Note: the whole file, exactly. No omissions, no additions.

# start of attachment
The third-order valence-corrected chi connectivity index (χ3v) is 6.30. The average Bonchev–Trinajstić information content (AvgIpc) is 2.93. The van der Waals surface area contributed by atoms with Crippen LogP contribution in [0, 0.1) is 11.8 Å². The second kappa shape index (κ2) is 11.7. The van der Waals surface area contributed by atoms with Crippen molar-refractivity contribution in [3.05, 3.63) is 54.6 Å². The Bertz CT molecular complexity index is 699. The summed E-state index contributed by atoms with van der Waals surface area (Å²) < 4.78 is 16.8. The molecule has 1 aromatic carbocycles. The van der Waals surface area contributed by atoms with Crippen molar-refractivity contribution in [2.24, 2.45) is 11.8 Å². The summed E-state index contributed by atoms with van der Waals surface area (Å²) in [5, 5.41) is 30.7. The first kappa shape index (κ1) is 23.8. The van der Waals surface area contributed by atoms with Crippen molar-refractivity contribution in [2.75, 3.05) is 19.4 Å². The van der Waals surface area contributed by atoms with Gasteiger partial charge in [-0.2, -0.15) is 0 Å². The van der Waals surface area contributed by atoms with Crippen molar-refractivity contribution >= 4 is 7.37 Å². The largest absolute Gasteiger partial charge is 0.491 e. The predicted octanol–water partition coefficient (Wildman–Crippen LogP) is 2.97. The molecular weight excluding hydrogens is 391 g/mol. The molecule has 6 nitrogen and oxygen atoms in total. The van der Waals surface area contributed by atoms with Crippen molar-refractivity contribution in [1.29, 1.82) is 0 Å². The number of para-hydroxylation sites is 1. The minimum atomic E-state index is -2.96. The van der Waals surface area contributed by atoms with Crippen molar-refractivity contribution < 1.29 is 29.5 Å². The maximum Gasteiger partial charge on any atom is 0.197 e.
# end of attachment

The third-order valence-corrected chi connectivity index (χ3v) is 6.30. The average Bonchev–Trinajstić information content (AvgIpc) is 2.93. The van der Waals surface area contributed by atoms with Crippen LogP contribution in [0, 0.1) is 11.8 Å². The second kappa shape index (κ2) is 11.7. The van der Waals surface area contributed by atoms with Crippen molar-refractivity contribution in [3.05, 3.63) is 54.6 Å². The Bertz CT molecular complexity index is 699. The summed E-state index contributed by atoms with van der Waals surface area (Å²) < 4.78 is 16.8. The molecule has 1 aromatic carbocycles. The van der Waals surface area contributed by atoms with Crippen molar-refractivity contribution in [2.24, 2.45) is 11.8 Å². The summed E-state index contributed by atoms with van der Waals surface area (Å²) in [5, 5.41) is 30.7. The first kappa shape index (κ1) is 23.8. The van der Waals surface area contributed by atoms with Crippen molar-refractivity contribution in [2.75, 3.05) is 19.4 Å². The van der Waals surface area contributed by atoms with Gasteiger partial charge in [-0.2, -0.15) is 0 Å². The van der Waals surface area contributed by atoms with Crippen molar-refractivity contribution >= 4 is 7.37 Å². The largest absolute Gasteiger partial charge is 0.491 e. The predicted octanol–water partition coefficient (Wildman–Crippen LogP) is 2.97. The molecular weight excluding hydrogens is 391 g/mol. The molecule has 6 nitrogen and oxygen atoms in total. The van der Waals surface area contributed by atoms with Crippen molar-refractivity contribution in [1.29, 1.82) is 0 Å². The number of para-hydroxylation sites is 1. The minimum atomic E-state index is -2.96. The van der Waals surface area contributed by atoms with Crippen molar-refractivity contribution < 1.29 is 29.5 Å². The maximum Gasteiger partial charge on any atom is 0.197 e.